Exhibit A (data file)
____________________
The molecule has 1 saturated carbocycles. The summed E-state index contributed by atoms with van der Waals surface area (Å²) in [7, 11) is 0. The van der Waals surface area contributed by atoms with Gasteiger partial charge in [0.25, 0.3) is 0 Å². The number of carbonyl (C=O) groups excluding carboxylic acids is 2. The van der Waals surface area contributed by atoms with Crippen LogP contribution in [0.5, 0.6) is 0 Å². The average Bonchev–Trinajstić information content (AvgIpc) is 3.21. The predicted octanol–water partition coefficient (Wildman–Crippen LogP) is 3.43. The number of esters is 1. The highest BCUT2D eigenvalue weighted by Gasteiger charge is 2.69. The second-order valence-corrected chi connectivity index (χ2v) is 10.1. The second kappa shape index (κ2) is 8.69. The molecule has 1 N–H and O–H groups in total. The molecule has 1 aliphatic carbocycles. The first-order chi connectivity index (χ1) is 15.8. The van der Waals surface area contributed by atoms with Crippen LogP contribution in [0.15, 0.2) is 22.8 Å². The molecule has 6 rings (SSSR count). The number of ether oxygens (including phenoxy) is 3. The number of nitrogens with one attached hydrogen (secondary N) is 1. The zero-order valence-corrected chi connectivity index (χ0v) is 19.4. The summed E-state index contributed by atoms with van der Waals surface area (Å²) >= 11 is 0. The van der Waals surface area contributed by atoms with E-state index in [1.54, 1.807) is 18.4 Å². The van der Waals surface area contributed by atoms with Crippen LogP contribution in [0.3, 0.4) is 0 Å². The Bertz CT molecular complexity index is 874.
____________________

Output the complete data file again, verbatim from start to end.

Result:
The molecule has 1 saturated carbocycles. The summed E-state index contributed by atoms with van der Waals surface area (Å²) in [7, 11) is 0. The van der Waals surface area contributed by atoms with Gasteiger partial charge in [0.25, 0.3) is 0 Å². The number of carbonyl (C=O) groups excluding carboxylic acids is 2. The van der Waals surface area contributed by atoms with Crippen LogP contribution in [0.5, 0.6) is 0 Å². The average Bonchev–Trinajstić information content (AvgIpc) is 3.21. The predicted octanol–water partition coefficient (Wildman–Crippen LogP) is 3.43. The number of esters is 1. The highest BCUT2D eigenvalue weighted by Gasteiger charge is 2.69. The second-order valence-corrected chi connectivity index (χ2v) is 10.1. The second kappa shape index (κ2) is 8.69. The molecule has 1 N–H and O–H groups in total. The molecule has 1 aliphatic carbocycles. The first-order chi connectivity index (χ1) is 15.8. The van der Waals surface area contributed by atoms with Crippen LogP contribution in [0.15, 0.2) is 22.8 Å². The molecule has 6 rings (SSSR count). The number of ether oxygens (including phenoxy) is 3. The number of nitrogens with one attached hydrogen (secondary N) is 1. The zero-order valence-corrected chi connectivity index (χ0v) is 19.4. The summed E-state index contributed by atoms with van der Waals surface area (Å²) >= 11 is 0. The van der Waals surface area contributed by atoms with E-state index in [1.54, 1.807) is 18.4 Å². The van der Waals surface area contributed by atoms with Crippen LogP contribution in [0.3, 0.4) is 0 Å². The Bertz CT molecular complexity index is 874.